Calories and calories out
At first glance, calculating weight loss seems very easy. Simply take the number of calories you burn, subtract the number of calories you take in from food, and you have a calorie deficit. Your body will have to cover this deficit by burning its fat reserves, which means you can estimate the weight that will be lost.
We can look at a hypothetical example of this calorie math. Your caloric expenditure consists of 3 main parts:
- resting metabolic rate (BMR) – The number of calories your body burns just to stay alive, such as breathing, pumping blood, etc.
- Thermic effect of food The calories your body uses to digest, absorb and metabolize food.
- The thermal effect of activity – The calories you use during exercise and non-sport activities such as gardening, cleaning the house or fidgeting.
Let’s say you’re a man with a BMR of 1,800 calories. Normally the thermic effect of food is about 10% of your BMR, so that would be 180kcal. You have a sedentary job but you go cycling every day. The thermic effect of activity may amount to about 700 calories. This means that your total daily caloric expenditure is 2,680 calories.
If you decide to take in 2,130 calories from food, you’ll be left with a 550-calorie deficit. To lose 1 kilogram of body fat, you must burn approximately 7,700 calories. At a rate of 550 calories per day, it can take about 2 weeks to lose 1 kg of body fat and about 1 month to lose 2 kg. Losing 2kg in January with a very modest calorie deficit of 500 calories sounds amazing. Unfortunately, the math is not that simple.
It is difficult to estimate weight loss
The first problem is that measuring calories is not easy. You can get away with hundreds of calories even if you try really hard. Check out our series on calorie counting if you want to know all the potential issues.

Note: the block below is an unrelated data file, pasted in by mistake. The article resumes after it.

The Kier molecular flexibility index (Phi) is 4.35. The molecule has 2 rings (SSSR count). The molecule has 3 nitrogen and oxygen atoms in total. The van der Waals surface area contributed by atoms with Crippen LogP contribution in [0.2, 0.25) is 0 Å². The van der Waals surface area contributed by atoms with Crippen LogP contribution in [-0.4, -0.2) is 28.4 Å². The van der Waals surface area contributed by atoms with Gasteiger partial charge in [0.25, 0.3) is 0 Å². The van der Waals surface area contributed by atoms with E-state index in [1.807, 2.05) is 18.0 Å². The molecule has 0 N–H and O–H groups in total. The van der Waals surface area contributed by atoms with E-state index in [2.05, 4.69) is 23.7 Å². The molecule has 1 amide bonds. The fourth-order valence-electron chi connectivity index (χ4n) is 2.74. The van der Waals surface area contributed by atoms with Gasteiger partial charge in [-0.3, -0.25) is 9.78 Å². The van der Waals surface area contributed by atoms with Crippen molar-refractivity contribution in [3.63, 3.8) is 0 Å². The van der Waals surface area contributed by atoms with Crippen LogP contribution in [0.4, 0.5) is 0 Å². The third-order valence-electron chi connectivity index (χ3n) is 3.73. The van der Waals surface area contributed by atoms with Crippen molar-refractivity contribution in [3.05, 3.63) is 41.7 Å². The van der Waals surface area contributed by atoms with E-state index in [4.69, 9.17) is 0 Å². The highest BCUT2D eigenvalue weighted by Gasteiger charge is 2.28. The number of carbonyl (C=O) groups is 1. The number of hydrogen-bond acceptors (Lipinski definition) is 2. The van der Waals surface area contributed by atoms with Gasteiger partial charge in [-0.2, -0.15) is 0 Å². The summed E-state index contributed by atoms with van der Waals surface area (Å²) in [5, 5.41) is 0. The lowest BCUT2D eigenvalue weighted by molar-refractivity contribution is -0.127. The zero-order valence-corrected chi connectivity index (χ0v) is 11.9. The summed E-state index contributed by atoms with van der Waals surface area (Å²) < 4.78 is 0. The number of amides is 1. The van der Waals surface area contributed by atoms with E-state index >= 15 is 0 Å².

On top of counting calories, there are other factors that influence how you lose weight. Below are the main ones.
- Gender – Men tend to lose weight a little faster than women, on average.
- Age – It gets more difficult to lose weight as we get older.
- Initial weight – an obese person can lose much more weight per month than someone who carries a few extra kilos.
- Sleep – People with poor sleep have a hard time losing weight.
- Medications and medical conditions – eg, antidepressants can stop weight loss and even promote weight gain.
- Frequent Dieting – People who go through the phases of yo-yo dieting lose and gain significant weight and have difficulty losing weight with each attempt.
Losing weight too quickly is unhealthy
Almost everyone who wants to lose weight prefers to do it quickly. Unfortunately, rapid weight loss carries some serious risks. Here are the most common side effects of losing weight that happen too quickly.
- muscle loss
- Dehydration and malnutrition
- Headache, irritability and fatigue
- hair loss
- Menstrual disorders
Aim to gain 1% of your body weight per month
So, what is a safe rate of weight loss? It depends on where you are currently in your weight loss journey. Weight loss usually occurs faster in the first few weeks and then slows down. In general, there is a safe range for weight loss somewhere in between 0.5 – 1.4 kg or about 1% of body weight per week.
Before you start comparing your numbers to this range, keep in mind that weight loss is not a linear process. A successful weight loss journey consists of weeks when you don’t lose weight and weeks when you lose more than you thought. This is completely healthy and should be expected. Research shows that people who keep a food diary and weigh themselves regularly are more likely to stay on track and achieve their goal.